This is a girl who loved to vacuum to calm her nerves and relax.
It took a special, meticulous kind of person to accomplish the undertaking, someone with brains, patience, and nerves of steel.
So I was more wrought with nerves about that than almost anything in that number.
Then there is the nicotine: a stimulant that for the addict also has the added effect of calming the nerves.
Lavender is very calming and can help settle your nerves, which explains why so many baby soaps come in lavender scent.
Mrs. Waltham could see that his nerves were in a dancing state.
Only one day more and the strain on the nerves would be over.
Angus demanded irritably, for his hard luck was getting on his nerves.
The excitement of his triumph had evidently steadied the little man's nerves.
She's had enough to upset any ordinary set of nerves, and she must rest.
late 14c., nerf "sinew, tendon," from Old French nerf and directly from Medieval Latin nervus "nerve," from Latin nervus "sinew, tendon; cord, bowstring," metathesis of pre-Latin *neuros, from PIE *(s)neu- "tendon, sinew" (cf. Sanskrit snavan- "band, sinew," Armenian neard "sinew," Greek neuron "sinew, tendon," in Galen "nerve"). Sense of "fibers that convey impulses between the brain and the body" is from c.1600.
Secondary senses developed from meaning "strength, vigor, energy" (c.1600), from the "sinew" sense. Hence figurative sense of "feeling, courage," first attested c.1600; that of "courage, boldness" is from 1809; bad sense "impudence, cheek" is from 1887. Latin nervus also had a figurative sense of "vigor, force, power, strength," as did Greek neuron. From the neurological sense come Nerves "condition of nervousness," attested from 1792; to get on someone's nerves, from 1895. War of nerves "psychological warfare" is from 1915.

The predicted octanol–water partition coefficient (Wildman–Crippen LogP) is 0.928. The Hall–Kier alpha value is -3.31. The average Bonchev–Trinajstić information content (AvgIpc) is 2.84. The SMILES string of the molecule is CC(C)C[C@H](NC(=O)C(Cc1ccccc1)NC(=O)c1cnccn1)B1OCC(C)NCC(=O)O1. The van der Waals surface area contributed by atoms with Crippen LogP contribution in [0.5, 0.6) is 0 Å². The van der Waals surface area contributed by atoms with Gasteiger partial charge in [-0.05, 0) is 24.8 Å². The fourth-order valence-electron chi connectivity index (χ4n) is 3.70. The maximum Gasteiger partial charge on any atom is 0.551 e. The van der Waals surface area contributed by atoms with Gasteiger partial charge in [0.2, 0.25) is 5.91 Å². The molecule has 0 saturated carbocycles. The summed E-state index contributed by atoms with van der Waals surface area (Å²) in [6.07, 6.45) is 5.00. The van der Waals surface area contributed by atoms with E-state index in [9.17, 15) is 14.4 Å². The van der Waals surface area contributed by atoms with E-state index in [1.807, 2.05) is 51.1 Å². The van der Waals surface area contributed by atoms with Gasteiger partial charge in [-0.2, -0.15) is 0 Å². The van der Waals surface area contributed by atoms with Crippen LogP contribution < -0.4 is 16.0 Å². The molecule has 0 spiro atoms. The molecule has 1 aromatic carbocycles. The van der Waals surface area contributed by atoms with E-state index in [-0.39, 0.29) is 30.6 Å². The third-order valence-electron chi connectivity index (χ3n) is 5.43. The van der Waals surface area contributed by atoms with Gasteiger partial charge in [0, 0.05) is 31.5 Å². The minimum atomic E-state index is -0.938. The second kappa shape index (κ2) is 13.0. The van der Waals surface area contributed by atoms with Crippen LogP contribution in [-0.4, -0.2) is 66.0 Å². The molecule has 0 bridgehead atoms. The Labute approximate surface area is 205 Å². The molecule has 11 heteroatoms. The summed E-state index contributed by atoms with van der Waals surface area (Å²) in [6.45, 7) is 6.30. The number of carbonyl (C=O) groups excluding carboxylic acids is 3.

c.1500, "to ornament with threads;" see nerve (n.). Meaning "to give strength or vigor" is from 1749. Related: Nerved; nerving.
Any of the cordlike bundles of nervous tissue made up of myelinated or unmyelinated nerve fibers and held together by a connective tissue sheath through which sensory stimuli and motor impulses pass between the brain or other parts of the central nervous system and the eyes, glands, muscles, and other parts of the body.
The sensitive tissue in the pulp of a tooth.
nerves Nervous agitation caused by fear, anxiety, or stress.
Any of the bundles of fibers made up of neurons that carry sensory and motor information throughout the body in the form of electrical impulses. Afferent nerves carry information to the central nervous system, and efferent nerves carry information from the central nervous system to the muscles, organs, and glands. Efferent nerves include the nerves of the peripheral nervous system, which control voluntary motor activity and of the autonomic nervous system, which controls involuntary motor activity.